Del Rosario defends diplomatic passport: 'DFA knew'

(UPDATED) Former Philippine top diplomat Albert del Rosario says Senate President Vicente Sotto III's statement that only current government officials and employees may use a diplomatic passport is 'incorrect'

Aika Rey

Published: 8:53 PM June 21, 2019

Updated: 9:55 PM June 21, 2019

DIPLOMATIC PASSPORT. Former foreign affairs secretary Albert del Rosario shows his diplomatic passport to the media after arriving from Hong Kong. Photo by Aika Rey/Rappler

MANILA, Philippines (UPDATED) – Former Philippine top diplomat Albert del Rosario, who was denied entry to Hong Kong on Friday, June 21, said that the Department of Foreign Affairs (DFA) was aware that he was going to the country using his diplomatic passport.

"Before I went to Hong Kong, I wrote to the Department of Foreign Affairs that I was going to be traveling on business and I would be using the diplomatic passport. So they took that information and they give it to the Hong Kong consulate," Del Rosario said.

"The Hong Kong consulate wrote a letter to the authorities but apparently, nobody knew where that letter is," he added.

His statement comes after officials have criticized the former Cabinet member for using his diplomatic passport for his trip to Hong Kong. 

Del Rosario was held for questioning for nearly 6 hours at the Hong Kong International Airport after he arrived at 7:40 am Friday. Later that day, he was sent back to Manila and arrived at the Ninoy Aquino International Airport at around 4:30 pm.

He was held for "immigration reasons" which he attributed to the complaint he filed with former ombudsman Conchita Carpio Morales against China at the International Criminal Court (ICC).

Following the suggestion of the DFA, Del Rosario said he is planning to file a protest against Hong Kong authorities. Current DFA chief Teodoro Locsin Jr said the department will support the protest.

But Presidential Spokesperson Salvador Panelo said Del Rosario may have "misused" his diplomatic passport by using it for business travel that is "in no way related to government or foreign service."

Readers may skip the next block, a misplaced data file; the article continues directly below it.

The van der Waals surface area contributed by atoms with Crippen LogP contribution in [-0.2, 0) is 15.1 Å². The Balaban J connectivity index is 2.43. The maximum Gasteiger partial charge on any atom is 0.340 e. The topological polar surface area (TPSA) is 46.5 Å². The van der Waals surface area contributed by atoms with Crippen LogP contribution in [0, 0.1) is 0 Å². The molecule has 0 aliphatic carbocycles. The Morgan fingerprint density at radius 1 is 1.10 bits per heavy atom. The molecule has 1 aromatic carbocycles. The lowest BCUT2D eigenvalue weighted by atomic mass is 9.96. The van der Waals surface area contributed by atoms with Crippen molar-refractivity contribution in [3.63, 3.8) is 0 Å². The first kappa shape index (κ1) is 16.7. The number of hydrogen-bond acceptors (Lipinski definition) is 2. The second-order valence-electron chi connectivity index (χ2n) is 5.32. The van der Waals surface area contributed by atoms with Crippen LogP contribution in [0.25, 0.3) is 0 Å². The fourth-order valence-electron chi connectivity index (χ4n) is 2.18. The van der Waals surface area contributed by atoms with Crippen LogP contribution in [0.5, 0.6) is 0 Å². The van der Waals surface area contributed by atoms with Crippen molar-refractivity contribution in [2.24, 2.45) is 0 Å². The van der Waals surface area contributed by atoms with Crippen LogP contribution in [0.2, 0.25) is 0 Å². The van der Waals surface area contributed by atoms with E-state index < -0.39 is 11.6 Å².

"As the country's former chief diplomat, Mr Del Rosario should have known or have been alerted to the proper use of diplomatic passports and other travel documents," Panelo said.

"Certainly, any country has the authority and the right to bar entry to any foreign national to its territory. Be that as it may, the Philippine government, through our consular office in Hong Kong, continues to provide assistance to Mr. Del Rosario, like all other Filipinos who may find themselves in distress abroad," he added.

Senate President Vicente Sotto III also said that the Philippine Passport Act of 1996 "clearly enumerates the persons to whom a diplomatic passport may be issued."

"This does not include former Cabinet secretaries," Sotto said.

Diplomatic passports may only be used for "an official mission or travel" and has to be revalidated every time with a travel order, Sotto added.

"A travel order is only granted to the incumbent officials and employees of the government," he said.

But Del Rosario said that Sotto's statement is "incorrect."

"I think he should consult with the DFA. That statement is not correct," the former top diplomat said.

Del Rosario said he went to Hong Kong regularly for business using a diplomatic passport "every time and never had a problem." It was the first time he had traveled to the city after the ICC filing. (READ: After denying Del Rosario's entry, expert asks if Hong Kong still 'safe' for business)

The former top diplomat said Hong Kong authorities who denied him entry may be "in violation of the Vienna Convention." 

China has yet to offer an explanation, but Beijing's foreign affairs ministry spokesman Lu Kang told reporters: "Who is allowed or not allowed to enter the country is entirely China's sovereignty."

Although Hong Kong was returned from British to Chinese rule in 1997, it is still administered separately under an arrangement known as "One country, two systems."

But activists have been alarmed in recent years by what they feel is a tighter grip by Beijing, though Hong Kong still retains freedoms unseen on the mainland. – with reports from Agence France-Presse/Rappler.com